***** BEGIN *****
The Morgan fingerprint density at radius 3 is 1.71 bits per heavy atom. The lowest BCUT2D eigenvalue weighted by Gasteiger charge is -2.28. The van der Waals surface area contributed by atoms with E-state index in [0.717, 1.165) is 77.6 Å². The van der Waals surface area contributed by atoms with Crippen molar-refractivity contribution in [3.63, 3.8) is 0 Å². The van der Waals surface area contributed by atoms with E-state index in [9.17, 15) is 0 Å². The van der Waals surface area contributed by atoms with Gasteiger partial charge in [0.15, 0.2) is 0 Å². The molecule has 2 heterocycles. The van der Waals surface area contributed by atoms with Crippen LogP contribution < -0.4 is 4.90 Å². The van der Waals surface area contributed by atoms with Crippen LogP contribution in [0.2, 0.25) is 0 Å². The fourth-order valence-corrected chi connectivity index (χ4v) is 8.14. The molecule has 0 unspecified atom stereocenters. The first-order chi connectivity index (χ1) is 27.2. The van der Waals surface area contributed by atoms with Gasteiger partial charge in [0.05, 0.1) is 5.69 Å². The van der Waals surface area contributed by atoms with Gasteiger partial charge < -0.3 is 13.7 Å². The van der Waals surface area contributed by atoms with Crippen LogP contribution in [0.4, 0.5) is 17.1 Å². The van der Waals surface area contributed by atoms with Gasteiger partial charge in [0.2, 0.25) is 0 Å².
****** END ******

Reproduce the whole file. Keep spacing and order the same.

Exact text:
The Morgan fingerprint density at radius 3 is 1.71 bits per heavy atom. The lowest BCUT2D eigenvalue weighted by Gasteiger charge is -2.28. The van der Waals surface area contributed by atoms with E-state index in [0.717, 1.165) is 77.6 Å². The van der Waals surface area contributed by atoms with Crippen molar-refractivity contribution in [3.63, 3.8) is 0 Å². The van der Waals surface area contributed by atoms with E-state index in [9.17, 15) is 0 Å². The van der Waals surface area contributed by atoms with Gasteiger partial charge in [0.15, 0.2) is 0 Å². The molecule has 2 heterocycles. The van der Waals surface area contributed by atoms with Crippen LogP contribution < -0.4 is 4.90 Å². The van der Waals surface area contributed by atoms with Crippen LogP contribution in [0.2, 0.25) is 0 Å². The fourth-order valence-corrected chi connectivity index (χ4v) is 8.14. The molecule has 0 unspecified atom stereocenters. The first-order chi connectivity index (χ1) is 27.2. The van der Waals surface area contributed by atoms with Gasteiger partial charge in [0.05, 0.1) is 5.69 Å². The van der Waals surface area contributed by atoms with Gasteiger partial charge < -0.3 is 13.7 Å². The van der Waals surface area contributed by atoms with Crippen LogP contribution in [0.4, 0.5) is 17.1 Å². The van der Waals surface area contributed by atoms with Gasteiger partial charge in [0.2, 0.25) is 0 Å².